A little legwork is required to find the best contractor for your bathroom remodeling project. Here are some ideas for making that effort pay off.
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When choosing a contractor to head up your bathroom remodel, a few simple steps can mean the difference between complete confidence and sleepless nights.
Ask for Referrals
Word of mouth — hands down, it's the best way to find a qualified professional to tackle the job. Ask relatives, friends and neighbors whom they have had good experiences with. Also ask what made it a positive experience, how the contractor handled problems and whether he or she would use the same contractor again.
Look at Credentials
With recommendations in hand, do some preliminary research, whether that's with a phone call or a visit to the contractor's website. Find out whether he or she holds all the required licenses from the state and local municipalities, as well as designations from any professional associations like the National Kitchen & Bath Association (NKBA), the National Association of the Remodeling Industry (NARI) or the National Association of Homebuilders (NAHB). Look for contractors who have invested in coursework and passed rigorous tests in order to earn a particular certification. Be aware, however, that all certifications are not created equal. "I would find out what the certification is and what it took to get it," says Sara Ann Busby, NKBA president-elect and owner of Sara Busby Designs in Elk Rapids, Mich.
Narrow down the list of contenders, and set up meetings. What is the magic number of contractors to interview? "Ultimately, the right amount could be one," says Al Pattison, past president of NKBA, but he recommends talking with no more than three. "With too many quotes, it gets too confusing trying to make a decision." NARI offers a list of questions to ask potential contractors on its website.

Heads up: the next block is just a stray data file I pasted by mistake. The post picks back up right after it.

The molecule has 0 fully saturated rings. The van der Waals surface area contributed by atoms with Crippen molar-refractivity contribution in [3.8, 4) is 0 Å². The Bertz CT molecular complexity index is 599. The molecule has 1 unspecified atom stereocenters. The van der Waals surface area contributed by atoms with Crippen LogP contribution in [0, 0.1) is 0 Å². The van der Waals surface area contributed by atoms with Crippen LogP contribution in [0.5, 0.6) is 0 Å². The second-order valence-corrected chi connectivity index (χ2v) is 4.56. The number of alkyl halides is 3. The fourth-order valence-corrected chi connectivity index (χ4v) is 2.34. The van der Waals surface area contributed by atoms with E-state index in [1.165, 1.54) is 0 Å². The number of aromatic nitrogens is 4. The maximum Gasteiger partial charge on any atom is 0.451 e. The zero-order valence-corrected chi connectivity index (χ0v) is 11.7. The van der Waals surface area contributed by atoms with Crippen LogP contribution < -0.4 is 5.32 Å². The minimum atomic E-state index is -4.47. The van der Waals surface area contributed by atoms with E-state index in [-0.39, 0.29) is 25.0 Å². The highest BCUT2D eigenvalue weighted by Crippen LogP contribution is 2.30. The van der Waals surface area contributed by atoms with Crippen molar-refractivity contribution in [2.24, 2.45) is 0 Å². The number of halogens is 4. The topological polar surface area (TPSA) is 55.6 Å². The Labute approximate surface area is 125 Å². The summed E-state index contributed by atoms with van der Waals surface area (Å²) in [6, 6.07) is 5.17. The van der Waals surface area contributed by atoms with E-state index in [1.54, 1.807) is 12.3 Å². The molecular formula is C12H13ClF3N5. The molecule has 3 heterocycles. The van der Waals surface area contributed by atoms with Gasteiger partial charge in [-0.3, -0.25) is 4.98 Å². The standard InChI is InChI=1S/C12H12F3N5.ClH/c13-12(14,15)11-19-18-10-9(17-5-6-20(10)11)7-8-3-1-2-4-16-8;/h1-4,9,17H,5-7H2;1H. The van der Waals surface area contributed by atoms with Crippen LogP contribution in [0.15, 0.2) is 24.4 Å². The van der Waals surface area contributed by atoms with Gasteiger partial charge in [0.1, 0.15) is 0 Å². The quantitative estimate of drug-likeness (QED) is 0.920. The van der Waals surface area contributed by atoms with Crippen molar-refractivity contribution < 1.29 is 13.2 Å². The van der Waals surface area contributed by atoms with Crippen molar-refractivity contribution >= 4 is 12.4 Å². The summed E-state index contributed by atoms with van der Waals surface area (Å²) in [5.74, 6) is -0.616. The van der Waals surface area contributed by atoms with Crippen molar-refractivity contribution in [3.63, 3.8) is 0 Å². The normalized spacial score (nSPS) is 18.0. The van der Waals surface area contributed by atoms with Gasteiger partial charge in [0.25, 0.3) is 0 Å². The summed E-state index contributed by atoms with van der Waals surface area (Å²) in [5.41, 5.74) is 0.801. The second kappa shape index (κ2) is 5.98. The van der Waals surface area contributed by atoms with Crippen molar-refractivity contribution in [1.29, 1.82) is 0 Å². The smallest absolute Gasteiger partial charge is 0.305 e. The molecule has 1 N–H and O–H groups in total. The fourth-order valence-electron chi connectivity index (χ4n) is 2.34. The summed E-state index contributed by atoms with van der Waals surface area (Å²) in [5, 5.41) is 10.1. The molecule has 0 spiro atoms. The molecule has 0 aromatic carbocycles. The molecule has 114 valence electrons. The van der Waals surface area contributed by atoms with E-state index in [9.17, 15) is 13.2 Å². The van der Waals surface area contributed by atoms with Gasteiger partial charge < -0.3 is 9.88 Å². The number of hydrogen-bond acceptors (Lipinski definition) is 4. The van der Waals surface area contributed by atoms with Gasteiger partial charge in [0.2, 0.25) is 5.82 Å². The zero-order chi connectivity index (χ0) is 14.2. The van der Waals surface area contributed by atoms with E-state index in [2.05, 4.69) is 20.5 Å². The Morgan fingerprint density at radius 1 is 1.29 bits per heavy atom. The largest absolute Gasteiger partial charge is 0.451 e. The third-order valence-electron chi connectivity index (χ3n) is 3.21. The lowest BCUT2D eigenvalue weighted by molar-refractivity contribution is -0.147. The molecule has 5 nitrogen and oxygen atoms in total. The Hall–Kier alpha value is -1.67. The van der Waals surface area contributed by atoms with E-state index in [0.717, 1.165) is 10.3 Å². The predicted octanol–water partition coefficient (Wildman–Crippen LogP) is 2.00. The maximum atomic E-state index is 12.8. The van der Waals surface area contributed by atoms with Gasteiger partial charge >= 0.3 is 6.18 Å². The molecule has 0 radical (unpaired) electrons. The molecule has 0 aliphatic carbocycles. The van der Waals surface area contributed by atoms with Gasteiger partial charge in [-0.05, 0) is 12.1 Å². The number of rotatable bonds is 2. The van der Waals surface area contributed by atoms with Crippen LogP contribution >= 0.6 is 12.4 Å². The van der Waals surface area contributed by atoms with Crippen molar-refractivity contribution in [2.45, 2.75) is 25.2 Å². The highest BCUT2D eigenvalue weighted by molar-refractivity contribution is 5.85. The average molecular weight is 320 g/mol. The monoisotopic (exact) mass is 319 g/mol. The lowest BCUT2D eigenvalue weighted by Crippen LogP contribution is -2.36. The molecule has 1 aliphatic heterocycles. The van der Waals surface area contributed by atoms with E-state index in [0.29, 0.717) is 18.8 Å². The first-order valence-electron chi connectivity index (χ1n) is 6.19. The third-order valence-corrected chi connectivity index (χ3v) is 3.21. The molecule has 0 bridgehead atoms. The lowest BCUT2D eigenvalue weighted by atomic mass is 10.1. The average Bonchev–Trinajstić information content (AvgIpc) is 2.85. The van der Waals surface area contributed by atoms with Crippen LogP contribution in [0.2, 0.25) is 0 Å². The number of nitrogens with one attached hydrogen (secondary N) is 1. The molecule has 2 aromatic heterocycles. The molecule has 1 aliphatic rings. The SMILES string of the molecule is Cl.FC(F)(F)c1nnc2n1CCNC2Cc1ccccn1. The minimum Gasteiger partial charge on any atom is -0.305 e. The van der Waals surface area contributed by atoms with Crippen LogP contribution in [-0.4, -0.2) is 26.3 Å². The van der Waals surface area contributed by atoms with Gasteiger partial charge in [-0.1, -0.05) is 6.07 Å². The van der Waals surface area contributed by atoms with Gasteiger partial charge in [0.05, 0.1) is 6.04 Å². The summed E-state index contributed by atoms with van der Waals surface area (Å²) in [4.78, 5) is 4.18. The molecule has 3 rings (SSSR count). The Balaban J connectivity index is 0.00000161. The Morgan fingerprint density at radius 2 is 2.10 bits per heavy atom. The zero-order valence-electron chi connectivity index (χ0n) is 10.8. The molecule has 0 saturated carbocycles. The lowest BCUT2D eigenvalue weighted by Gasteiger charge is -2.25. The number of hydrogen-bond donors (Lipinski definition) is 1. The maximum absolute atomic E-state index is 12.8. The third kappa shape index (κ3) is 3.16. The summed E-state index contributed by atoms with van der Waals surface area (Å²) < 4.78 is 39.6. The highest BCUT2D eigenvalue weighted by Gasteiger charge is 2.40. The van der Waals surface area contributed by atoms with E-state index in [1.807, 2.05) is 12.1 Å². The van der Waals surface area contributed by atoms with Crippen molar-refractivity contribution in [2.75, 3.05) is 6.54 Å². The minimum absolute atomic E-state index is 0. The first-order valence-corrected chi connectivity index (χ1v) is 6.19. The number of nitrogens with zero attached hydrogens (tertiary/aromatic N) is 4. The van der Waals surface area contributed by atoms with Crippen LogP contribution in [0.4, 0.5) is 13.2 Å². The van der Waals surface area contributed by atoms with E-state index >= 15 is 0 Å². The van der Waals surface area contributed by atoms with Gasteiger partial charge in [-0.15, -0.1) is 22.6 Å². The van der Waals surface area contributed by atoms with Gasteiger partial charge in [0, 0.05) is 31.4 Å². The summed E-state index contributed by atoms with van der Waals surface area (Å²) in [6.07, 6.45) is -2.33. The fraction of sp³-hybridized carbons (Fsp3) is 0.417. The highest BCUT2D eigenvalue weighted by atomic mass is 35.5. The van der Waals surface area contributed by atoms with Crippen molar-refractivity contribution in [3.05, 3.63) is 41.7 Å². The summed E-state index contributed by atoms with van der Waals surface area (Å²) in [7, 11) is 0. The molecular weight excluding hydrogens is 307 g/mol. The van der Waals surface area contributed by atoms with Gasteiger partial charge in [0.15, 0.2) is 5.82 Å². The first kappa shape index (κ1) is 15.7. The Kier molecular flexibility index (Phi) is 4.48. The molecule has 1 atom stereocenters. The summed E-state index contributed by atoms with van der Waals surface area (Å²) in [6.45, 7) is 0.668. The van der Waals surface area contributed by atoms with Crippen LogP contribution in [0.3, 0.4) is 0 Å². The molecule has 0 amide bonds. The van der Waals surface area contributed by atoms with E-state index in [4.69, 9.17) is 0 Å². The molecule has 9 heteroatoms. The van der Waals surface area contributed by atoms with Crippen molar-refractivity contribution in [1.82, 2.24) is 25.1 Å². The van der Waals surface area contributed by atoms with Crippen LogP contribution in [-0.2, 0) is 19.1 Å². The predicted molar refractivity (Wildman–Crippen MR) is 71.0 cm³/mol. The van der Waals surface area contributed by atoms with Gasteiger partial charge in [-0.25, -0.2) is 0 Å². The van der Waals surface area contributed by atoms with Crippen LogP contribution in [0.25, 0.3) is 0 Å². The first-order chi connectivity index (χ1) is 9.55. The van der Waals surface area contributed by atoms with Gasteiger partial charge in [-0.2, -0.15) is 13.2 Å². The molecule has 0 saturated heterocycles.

How a contractor answers questions is extremely important, but communication goes both ways. "One of the most important things [a homeowner] can find in a designer and a builder is somebody who listens to them," Sara Ann says. "One of the things that's made us successful is we don't do all the talking."
Chemistry also weighs heavily into the selection of a contractor. "This is a longstanding relationship. You have to trust the person you're working with," Al says.
Once rapport has been established, ask to see some of the contractor's projects. If they meet with approval, request references and then actually call the contractor's former customers to check up on them. Ask how the contractor did at executing the project. Was it on-time and on-budget? Were they pleased with the outcome? Was there anything that could have been done differently?
Get it in Writing
After zeroing in on one contractor who seems right for the job, take a look at the documents he or she has prepared. Do they look professional? Scrutinize the contract. Does it seem fair and balanced? Also, make sure the legal agreement includes the following:
- a bid price and payment schedule
- the scope of work
- a site plan
- a sequential schedule of primary construction tasks
- a change-order clause
- a written procedural list for close-out
- an express limited warranty
- a clause about dispute resolution
- a waiver of lien, which would prevent subcontractors and suppliers from putting a lien on a house should their invoices go unpaid by the contractor
If everything checks out, you can sign on the dotted line with confidence.